One thing companies should consider when creating consent options is the use of dark patterns. These carefully crafted user interfaces can be designed to either enlighten or confuse a user. Examples include confusing language that contains double negatives, such as “don’t not sell my personal information” and making it appear that the user must submit or share non-essential information to continue using a product or access a webpage. Companies should take what they’ve learned about dark patterns and user behavior to help consumers understand what they consent to. This will establish better relationships with their customers in the long run.
Stop signs: What happens when a consumer clicks disagree?
Change is always scary and can feel restrictive. Consumers are fearful about how their data is being used and the lack of control with regard to where it’s sent. Businesses worry that less access to data will negatively impact their bottom line. For too long companies have taken consumer data for granted, resting on the way things have always been done. But just because a consumer opts out doesn’t mean you’ve hit a stop sign — just turn right!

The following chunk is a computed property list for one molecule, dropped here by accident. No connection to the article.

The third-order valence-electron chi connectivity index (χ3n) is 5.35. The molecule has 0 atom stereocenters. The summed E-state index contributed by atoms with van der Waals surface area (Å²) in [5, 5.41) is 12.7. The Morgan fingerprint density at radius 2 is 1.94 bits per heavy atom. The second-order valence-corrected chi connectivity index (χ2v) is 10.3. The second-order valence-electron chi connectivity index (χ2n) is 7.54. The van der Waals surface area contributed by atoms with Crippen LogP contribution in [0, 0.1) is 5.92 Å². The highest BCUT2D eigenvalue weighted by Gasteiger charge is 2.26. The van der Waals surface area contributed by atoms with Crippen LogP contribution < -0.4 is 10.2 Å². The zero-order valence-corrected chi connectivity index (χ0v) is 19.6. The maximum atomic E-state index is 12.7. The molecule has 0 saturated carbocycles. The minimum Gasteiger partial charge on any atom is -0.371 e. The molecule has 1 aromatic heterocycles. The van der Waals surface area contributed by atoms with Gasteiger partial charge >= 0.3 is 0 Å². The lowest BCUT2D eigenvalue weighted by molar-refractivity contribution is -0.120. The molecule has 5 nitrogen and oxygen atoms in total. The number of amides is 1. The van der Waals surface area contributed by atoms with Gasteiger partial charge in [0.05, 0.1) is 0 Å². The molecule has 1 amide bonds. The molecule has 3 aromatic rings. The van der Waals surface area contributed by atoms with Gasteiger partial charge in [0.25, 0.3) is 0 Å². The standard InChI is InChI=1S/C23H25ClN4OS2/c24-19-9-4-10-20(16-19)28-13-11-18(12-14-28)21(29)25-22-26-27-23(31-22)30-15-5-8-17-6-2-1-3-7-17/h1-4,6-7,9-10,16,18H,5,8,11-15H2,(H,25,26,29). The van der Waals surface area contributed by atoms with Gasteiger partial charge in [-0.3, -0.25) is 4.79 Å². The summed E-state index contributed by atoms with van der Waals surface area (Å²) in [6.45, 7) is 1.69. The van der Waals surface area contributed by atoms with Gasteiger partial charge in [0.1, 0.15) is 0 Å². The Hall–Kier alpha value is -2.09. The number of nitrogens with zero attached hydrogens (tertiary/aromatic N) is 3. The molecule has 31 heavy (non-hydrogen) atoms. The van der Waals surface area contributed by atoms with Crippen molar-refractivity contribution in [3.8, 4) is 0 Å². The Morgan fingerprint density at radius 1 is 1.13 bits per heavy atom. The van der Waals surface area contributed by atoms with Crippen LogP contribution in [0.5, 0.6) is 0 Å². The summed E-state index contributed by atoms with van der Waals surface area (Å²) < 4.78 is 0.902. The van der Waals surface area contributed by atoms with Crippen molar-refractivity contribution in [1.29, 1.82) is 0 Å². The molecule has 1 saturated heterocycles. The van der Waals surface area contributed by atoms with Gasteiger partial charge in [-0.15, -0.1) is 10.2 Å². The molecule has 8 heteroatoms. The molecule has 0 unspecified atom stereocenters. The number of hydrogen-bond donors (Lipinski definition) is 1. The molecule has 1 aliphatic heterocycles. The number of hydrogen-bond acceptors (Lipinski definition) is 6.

User consent can provide a wakeup call to companies who still believe consumer privacy is on the other end of the pendulum of innovation. Now is the time to rethink your digital ad strategy and re-evaluate how to connect with customers in a privacy-centric way, or risk losing them all together.
Watch out for speed bumps! Staying compliant with data privacy laws
Once the rules of the road are established, it’s important to keep your eyes on the road and watch for any unexpected obstacles that may arise. In the absence of (current) federal legislation surrounding consumer data privacy, many states have enacted their own laws including California’s CPRA and Virginia’s VCDPA. More states are expected to pass their own bills this year, and companies must be attentive to constantly changing regulations — especially companies that operate in many different states and jurisdictions.
The data privacy landscape is constantly changing. It is important for companies of all sizes, and their lawyers, to stay up to date on new regulations, moves across big tech, and consumer demand.
Beth Magnuson, CIPP/US, CIPP/E, joined Practical Law from Oracle, where she was managing counsel, responsible for privacy and security matters. Her prior positions at Oracle (formerly Sun Microsystems) focused on trademark and copyright matters. Before that, she was special counsel with Faegre & Benson, general counsel of Pumpkin Masters, a seasonal products company, and an intellectual property associate at both Finnegan, Henderson, Farabow, Garrett & Dunner and Welsh & Katz (now Husch Blackwell).
VentureBeat's mission is to be a digital town square for technical decision-makers to gain knowledge about transformative enterprise technology and transact. Discover our Briefings.